The firestorm continues over Jerry Jones' remarks that he would bench any player who does not stand during the National Anthem.
Some have praised his stance while others have slammed it as misguided, accusing the Cowboys owner of trampling on his players First Amendment rights.
But legal experts say on this particular matter, the law is on Jones' side.
"This surprises a lot of people," said Rogge Dunn, a founding partner of Clouse Dunn LLP in Dallas, which specializes in employment and labor law. "But you don't have free speech rights in your place of private employment."
Dunn says in a court of law, free speech is only protected when dealing with the government or a public agency. Within a private workplace, employers have the legal right to set standards for their employees, and discipline those who do not abide by them.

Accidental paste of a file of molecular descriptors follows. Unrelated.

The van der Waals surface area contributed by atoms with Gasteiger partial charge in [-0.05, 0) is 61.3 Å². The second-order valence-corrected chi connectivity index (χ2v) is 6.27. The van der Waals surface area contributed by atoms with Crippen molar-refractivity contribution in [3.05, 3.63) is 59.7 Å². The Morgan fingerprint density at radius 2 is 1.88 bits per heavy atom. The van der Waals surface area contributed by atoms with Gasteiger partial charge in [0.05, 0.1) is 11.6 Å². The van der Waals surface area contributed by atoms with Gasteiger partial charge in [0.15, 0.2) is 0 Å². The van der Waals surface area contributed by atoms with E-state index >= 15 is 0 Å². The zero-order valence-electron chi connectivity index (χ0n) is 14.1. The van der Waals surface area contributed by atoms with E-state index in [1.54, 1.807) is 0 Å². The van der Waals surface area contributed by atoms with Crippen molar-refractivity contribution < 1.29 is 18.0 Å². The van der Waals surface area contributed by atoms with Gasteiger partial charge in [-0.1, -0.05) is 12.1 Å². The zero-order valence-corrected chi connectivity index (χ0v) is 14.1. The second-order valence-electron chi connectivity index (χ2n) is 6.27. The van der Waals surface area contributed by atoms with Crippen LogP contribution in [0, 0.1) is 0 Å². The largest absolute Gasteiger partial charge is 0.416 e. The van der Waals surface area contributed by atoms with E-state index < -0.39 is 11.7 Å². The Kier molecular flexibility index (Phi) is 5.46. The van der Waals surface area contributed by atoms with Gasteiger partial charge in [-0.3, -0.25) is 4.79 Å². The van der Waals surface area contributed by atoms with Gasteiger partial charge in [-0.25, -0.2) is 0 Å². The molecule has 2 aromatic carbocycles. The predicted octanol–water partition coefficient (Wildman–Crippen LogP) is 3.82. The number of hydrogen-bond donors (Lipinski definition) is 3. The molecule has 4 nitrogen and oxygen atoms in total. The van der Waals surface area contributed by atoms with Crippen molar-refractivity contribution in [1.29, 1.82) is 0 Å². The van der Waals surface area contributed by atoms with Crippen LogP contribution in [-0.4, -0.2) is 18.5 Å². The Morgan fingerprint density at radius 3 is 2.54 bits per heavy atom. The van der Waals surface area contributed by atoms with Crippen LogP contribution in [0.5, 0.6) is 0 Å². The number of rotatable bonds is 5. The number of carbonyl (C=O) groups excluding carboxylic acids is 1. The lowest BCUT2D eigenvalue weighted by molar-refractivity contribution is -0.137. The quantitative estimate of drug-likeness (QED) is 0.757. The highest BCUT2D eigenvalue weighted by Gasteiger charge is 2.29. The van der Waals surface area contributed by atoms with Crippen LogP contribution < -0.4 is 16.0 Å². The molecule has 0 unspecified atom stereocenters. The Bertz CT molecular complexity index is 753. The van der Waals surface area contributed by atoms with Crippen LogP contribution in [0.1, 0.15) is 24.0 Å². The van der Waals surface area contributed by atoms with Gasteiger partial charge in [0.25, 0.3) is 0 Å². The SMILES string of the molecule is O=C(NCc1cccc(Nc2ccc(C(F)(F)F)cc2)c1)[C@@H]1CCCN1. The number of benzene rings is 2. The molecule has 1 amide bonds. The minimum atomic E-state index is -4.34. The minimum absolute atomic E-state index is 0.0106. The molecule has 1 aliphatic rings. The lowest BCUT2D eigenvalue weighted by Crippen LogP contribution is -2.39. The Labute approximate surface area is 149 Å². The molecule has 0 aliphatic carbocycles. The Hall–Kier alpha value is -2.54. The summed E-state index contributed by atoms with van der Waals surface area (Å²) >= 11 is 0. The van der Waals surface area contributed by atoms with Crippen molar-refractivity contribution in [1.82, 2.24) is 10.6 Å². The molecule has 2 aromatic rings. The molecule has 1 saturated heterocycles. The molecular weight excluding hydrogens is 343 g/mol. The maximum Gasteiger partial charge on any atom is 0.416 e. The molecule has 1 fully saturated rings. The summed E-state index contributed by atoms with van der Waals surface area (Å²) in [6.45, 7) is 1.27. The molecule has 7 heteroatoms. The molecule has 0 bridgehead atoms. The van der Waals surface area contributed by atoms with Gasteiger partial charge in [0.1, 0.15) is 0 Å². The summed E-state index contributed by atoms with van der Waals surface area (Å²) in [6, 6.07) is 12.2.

"If you have players kneeling, that presents an image that Mr. Jones may or may not want," said Dunn. "Some of the other [NFL] owners may say that's an image I do want, and I'm glad that you're kneeling. But certainly the law allows a business owner to set the tone for how they want their employees to appear in the workplace and in the public."
Dunn says employees do have a legal protections when it comes to job terms and conditions, which include things like pay and working environment.
But because players across the NFL are kneeling as a form of political protest, he believes it falls outside that scope, which is why he thinks any legal action against Jones, including a recent complaint filed with the National Labor Relations Board, will ultimately fail.
"That's political speech, not workplace speech," said Dunn. "What would be interesting is if someone said I'm kneeling in solidarity with Colin Kaepernick, or I'm kneeling because Colin Kaepernick doesn't have a job and he's a former employee, then that connects the dots to make it a work related issue. I still think that would be a stretch, but that's a possibility."
So far, none of the Cowboys players have taken a knee during the National Anthem.